Interview – Ken Atchity – Latest Novel – Brae MacKenzie
Kenneth John Atchity Author of Homer’s Iliad: The Shield of Memory – Which was his Ph.D. Dissertation. The work was awarded Yale Graduate School’s Highest Academic Honor – The Porter Prize; and was later published by Southern Illinois University Press (Edited by John Gardner). Mentors at Yale Included Thomas Ber.
Kenneth John Atchity Author of Homer’s Iliad: The Shield of Memory – Which was his Ph.D. Dissertation. The work was awarded Yale Graduate School’s Highest Academic Honor – The Porter Prize; and was later published by Southern Illinois University Press (Edited by John Gardner). Mentors at Yale Included Thomas Bergin, Thomas Greene, A. Bartlett Giamatti, Richard Ellinger, Eric Segal and Lowry Nelson Jr.
His Twenty Books Include:
Homer: Critical Essays (G.K.Hall), The Renaissance Reader (HarperCollins), The Classical Greek Reader (Harper-Oxford University Press),Italian Literature: Roots & Branches (Yale University Press), A Writer’s Time (W.W. Norton) Seven Ways to Die (with William Diehl) (Story Merchant Books) The Classical Roman Reader (Harper-Oxford), The Messiah Matrix.
Kenneth represents writers of both fiction and nonfiction. He accounts for numerous bestsellers and movies both produced in television and on the big screen. In 2011 he was nominated for an Emmy Award for Producing “The Kennedy Detail.”
We are very pleased to introduce our readers to his latest addition to storytelling which is called Brae MacKenzie.
Ken, Brae Mackenzie is a romance of Mythic Identity. What inspired her story?
I had it in the back of my mind for years, ever since I did a driving tour of Scotland and fell in love with the place and its mysterious past.
What made you decide to try out Romance?
Actually romance, for me, is a ‘return to the old neighborhood.’ My first film project after leaving academia was a series of sixteen romance movies (“Shades of Love”) that allowed me to explore romance from every angle. I’ve been in love with romantic literature since college when I read Denis de Rougemont’s Love in the Western World and realized the power of romantic love over our western imaginations. I conceived of Brae Mackenzie as the first of a series of romances about American women returning to the countries of their origins to discover their true selves in the myths of that country.
How has the audience received the book since its launch last week?
It’s too early to tell. It hasn’t been out long enough for anyone even to read it. I hope your followers will take a look—and write a review on amazon.com
What made you decide to give it a mythical underline?
It wasn’t really a conscious decision. I’ve always loved romance and when I wrote one I wanted to explore my equal fascination with local myths, which form such a strong part of our unconscious minds, our yearnings and questionings.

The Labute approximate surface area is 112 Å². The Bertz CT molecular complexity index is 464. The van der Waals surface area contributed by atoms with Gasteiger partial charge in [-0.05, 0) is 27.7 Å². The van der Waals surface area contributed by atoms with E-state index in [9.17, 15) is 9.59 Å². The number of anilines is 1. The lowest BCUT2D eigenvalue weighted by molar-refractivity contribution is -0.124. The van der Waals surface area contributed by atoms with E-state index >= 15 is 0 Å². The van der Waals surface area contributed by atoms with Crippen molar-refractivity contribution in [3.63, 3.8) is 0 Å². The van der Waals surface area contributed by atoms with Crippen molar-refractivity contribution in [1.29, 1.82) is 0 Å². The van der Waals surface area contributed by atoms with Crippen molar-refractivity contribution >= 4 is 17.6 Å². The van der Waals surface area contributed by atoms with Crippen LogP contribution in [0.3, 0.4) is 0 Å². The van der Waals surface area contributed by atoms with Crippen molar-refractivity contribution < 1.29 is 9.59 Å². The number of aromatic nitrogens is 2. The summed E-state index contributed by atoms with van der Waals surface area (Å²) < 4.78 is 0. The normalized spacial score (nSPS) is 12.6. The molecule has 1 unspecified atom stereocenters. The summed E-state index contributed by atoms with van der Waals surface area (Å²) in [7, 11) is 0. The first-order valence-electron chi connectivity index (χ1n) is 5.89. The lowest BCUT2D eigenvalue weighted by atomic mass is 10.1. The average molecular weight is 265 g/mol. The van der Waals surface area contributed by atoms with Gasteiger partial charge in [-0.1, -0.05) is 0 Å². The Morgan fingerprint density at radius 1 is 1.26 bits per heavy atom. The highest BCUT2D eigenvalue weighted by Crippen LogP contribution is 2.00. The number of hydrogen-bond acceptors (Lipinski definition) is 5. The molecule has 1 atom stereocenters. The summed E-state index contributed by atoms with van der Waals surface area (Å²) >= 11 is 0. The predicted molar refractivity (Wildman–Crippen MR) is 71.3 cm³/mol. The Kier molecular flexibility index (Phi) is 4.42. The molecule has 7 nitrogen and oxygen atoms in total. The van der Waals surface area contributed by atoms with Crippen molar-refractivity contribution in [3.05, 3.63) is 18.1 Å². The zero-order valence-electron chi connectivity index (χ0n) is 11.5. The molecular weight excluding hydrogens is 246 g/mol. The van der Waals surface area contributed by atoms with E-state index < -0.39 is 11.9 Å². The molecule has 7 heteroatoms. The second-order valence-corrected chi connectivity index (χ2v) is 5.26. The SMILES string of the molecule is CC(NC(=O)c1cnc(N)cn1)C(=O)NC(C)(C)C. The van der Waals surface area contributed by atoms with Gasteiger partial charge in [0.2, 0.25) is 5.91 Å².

Can you tell us a bit more about your main character? What makes her relatable?
Like so many contemporary women Brae is juggling so many balls she doesn’t have time and space to question what she’s doing. Beneath it all, though, is that nagging feeling that she’s missing out on life—that there’s something in her depths that isn’t being satisfied.
Can you give us a bit more insight into what it takes for you to write your stories?
I realize, after readying this book for publication, that it takes courage among other things. What if no one likes the story? What if there’s no audience for it? At the end of the day, though, it’s a story that has haunted me for years and I felt it deserved to be out there to make its own way in the world.
Does it involve a lot of research and planning?
I tend to start with a bunch of facts that intrigue me, then find a story to incorporate them. As I write the story, I don’t stop to check out the veracity of the details—I just imagine what the story needs. Then, when I get stuck somewhere, I turn to serious research to get me unstuck and generally discover that the facts I imagined are more accurate than I could have predicted; I also discover facts that I had not imagined, and work them into the story as I go along. Finally when the first draft is done, I do the most serious checking and research which tends to enrich the story. That’s where the serendipity happens—when you discover facts you had no idea were out there and they somehow magically seem to work in your story.
How long does it take from an idea to a full book?
In this case it’s taken 30 years or so. I did the first draft when I was teaching mythology at Occidental College, shoved it in a drawer somewhere as other things took my attention. Found it, when cleaning out my drawers and asked my top editor to read it and tell me what she thought. She insisted I finish and publish it, so I spent a year revising it repeatedly until it was at the point where I needed to get it born and out there on its own to find its fate.
What’s next for Ken the author?
I just finished the first volume of my memoirs, A Story Merchant’s Story: Growing up Atchity. Now I’m working on the second “novel of mythic identity,” this one about a Sicilian-American woman, faced with a crisis in her career, who turns her back on it to go to Sicily for the first time and discover her origins. I love Sicily so much I couldn’t resist it.
What other romance novels are you thinking of?
I love to travel, to learn new things, to eat the local cuisine so I’m hoping to do a Japanese novel, as well as ones set in Ireland, England, France, Spain, Mongolia, maybe Brazil and Mexico.
Where can people look forward to meet you?
I’ll be meeting and assisting writers at the Dublin Writers Conference in June, hosted by Laurence O’Bryann of booksgosocial.com. Sign up at http://thebookpromoter.com/conference/ I’d love to meet your readers there!
Where can readers find the books?
Brae MacKenzie Available on Amazon
Read More at Nadine Martiz's My Addiction-Novels